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During the dinosaurs time 100-200 million years ago there were giant insects like 1 meter long. An example is here. One of the theories why they could grow this big is that oxygen level was much higher than now. Now we have like 20% oxygen in the air and that time it was 30 or 40.

The question:

If I make a tank/aquarium with 40% oxygen and all the equipment to make this oxygen concentration constant. I put there modern insects, dragon fly, worms, slugs, etc. Will they grow to much bigger size than normal from the 1-2 generations, or I will need to have 100 or 1000 generations before they will be bigger?

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    $\begingroup$ This has been done in insects at least: jvandenbrooks.wordpress.com/research $\endgroup$
    – kmm
    Sep 19 '20 at 14:35
  • $\begingroup$ You would need some sort of factor that selects for a larger size. This isn't impossible, since humans do selective breeding for size in animals (e.g. St. Bernards and Chihuahuas) and in plants. I don't know of any selective breeding of insects (maybe honeybees?), but I'm sure it could be done. $\endgroup$
    – jamesqf
    Oct 19 '20 at 17:01
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that sounds like a fun experiment! But unfortunately you are right, the size difference is shaped by genetics as well as an environmental condition that might be hard to pin down.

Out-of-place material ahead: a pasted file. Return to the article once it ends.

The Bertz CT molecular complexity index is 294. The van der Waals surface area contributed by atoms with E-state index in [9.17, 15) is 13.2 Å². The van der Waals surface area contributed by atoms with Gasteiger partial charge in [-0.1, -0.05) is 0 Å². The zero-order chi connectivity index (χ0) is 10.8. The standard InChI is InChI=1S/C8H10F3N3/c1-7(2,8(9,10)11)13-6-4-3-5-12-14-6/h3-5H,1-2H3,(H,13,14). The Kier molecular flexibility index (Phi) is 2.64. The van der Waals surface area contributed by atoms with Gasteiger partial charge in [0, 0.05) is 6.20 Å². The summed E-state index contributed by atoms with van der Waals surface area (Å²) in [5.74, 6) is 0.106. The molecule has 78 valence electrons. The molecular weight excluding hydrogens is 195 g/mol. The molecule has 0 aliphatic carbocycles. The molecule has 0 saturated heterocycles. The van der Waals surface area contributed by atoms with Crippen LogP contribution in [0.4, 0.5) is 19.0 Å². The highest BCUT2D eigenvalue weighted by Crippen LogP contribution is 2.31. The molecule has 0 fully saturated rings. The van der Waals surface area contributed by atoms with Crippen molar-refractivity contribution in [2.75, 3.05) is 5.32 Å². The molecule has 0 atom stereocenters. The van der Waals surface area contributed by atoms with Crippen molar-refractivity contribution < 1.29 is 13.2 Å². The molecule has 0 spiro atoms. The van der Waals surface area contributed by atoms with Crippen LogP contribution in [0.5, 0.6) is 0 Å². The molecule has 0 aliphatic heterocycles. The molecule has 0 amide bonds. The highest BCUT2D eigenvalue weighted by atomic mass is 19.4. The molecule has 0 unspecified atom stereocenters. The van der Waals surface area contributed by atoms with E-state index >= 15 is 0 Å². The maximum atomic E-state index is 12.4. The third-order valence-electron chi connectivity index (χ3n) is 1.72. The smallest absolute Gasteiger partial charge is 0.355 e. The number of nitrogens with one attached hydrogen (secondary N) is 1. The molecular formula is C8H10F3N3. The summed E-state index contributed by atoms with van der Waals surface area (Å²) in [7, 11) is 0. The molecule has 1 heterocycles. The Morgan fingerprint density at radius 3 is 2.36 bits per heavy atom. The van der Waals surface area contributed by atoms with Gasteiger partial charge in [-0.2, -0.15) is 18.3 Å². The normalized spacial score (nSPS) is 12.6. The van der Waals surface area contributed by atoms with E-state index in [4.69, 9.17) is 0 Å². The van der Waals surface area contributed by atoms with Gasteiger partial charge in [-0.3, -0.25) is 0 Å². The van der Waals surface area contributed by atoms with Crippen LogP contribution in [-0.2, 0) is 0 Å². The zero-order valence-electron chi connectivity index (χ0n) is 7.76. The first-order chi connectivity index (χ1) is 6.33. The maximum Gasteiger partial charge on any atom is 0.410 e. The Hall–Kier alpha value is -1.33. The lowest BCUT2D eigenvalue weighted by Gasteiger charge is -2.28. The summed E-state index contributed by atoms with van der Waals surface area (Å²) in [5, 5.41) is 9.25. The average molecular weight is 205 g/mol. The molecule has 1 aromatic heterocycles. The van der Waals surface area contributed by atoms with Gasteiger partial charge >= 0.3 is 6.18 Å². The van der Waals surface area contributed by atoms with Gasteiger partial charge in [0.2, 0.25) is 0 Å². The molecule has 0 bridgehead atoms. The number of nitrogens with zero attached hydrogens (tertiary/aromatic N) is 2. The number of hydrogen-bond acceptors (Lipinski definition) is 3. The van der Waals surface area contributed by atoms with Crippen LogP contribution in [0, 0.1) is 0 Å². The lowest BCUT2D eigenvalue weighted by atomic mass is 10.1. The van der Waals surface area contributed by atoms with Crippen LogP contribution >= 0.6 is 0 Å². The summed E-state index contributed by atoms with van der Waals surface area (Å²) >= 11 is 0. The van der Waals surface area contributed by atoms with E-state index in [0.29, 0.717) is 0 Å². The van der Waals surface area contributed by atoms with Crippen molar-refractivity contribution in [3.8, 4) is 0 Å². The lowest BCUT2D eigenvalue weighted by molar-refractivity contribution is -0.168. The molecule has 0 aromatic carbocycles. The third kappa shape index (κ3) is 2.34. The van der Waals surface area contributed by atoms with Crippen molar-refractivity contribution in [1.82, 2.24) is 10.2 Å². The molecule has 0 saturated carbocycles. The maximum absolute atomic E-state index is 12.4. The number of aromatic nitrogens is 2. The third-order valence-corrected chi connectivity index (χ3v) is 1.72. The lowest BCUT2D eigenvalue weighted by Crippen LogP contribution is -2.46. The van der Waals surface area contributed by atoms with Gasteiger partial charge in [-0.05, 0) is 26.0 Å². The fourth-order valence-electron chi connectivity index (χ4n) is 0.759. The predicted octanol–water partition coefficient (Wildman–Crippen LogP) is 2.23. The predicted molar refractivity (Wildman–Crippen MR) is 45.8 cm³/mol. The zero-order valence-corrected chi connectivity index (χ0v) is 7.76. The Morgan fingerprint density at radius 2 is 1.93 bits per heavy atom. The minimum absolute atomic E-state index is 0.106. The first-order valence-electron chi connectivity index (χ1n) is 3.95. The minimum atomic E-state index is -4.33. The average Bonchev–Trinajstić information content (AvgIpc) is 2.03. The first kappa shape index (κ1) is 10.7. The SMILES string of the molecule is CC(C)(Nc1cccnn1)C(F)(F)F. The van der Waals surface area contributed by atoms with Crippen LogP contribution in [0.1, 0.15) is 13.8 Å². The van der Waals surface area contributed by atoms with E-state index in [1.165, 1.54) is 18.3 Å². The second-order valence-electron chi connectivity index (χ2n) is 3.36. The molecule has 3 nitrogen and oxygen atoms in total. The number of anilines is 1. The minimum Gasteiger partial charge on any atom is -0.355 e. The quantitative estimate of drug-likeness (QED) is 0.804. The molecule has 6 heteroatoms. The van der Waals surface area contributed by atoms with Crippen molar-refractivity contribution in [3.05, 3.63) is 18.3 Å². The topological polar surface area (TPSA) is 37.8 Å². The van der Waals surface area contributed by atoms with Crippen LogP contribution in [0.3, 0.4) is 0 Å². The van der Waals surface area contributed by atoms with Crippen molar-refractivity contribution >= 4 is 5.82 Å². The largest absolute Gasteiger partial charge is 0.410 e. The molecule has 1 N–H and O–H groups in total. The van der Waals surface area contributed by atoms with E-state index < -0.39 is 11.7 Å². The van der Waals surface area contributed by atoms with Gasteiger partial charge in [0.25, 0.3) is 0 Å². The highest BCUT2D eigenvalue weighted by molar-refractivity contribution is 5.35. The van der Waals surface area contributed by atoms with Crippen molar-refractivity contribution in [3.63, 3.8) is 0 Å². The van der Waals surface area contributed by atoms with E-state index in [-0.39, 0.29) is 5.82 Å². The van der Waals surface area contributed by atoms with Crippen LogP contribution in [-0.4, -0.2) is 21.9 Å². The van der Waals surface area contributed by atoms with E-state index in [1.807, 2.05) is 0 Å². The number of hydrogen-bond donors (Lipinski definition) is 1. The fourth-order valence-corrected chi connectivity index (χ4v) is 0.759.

For the genetics, It would indeed take millions of years (or at least 100,000s) for the genetic adaptation to kick in to create that change.

As for the environmental conditions, another source of gigantism is being on an island. As the small number of species expand to fill out all the niches in the tank, they may get larger simply because the environment allows it with no predators.

The tank would have to be enormous to get those niches I think. This paper describes an archipelago of islands and shows that you tend to get smaller animals more easily with smaller islands, and larger species need larger islands. Large here is millions of square meters.

Both of these processes take many generations. This is not my field but this paper studied 200 generations of plants and showed only migration and lifespan changes. Size adaptations that come with changing ecological roles might have to take 1000s of generations. We'd have to freeze ourselves to see the giant slugs. I'm sure there's a better answer out there, but this is what i found so far.

nixon's head

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    $\begingroup$ was richard nixon frozen in time? $\endgroup$
    – gfdsal
    Sep 20 '20 at 21:39

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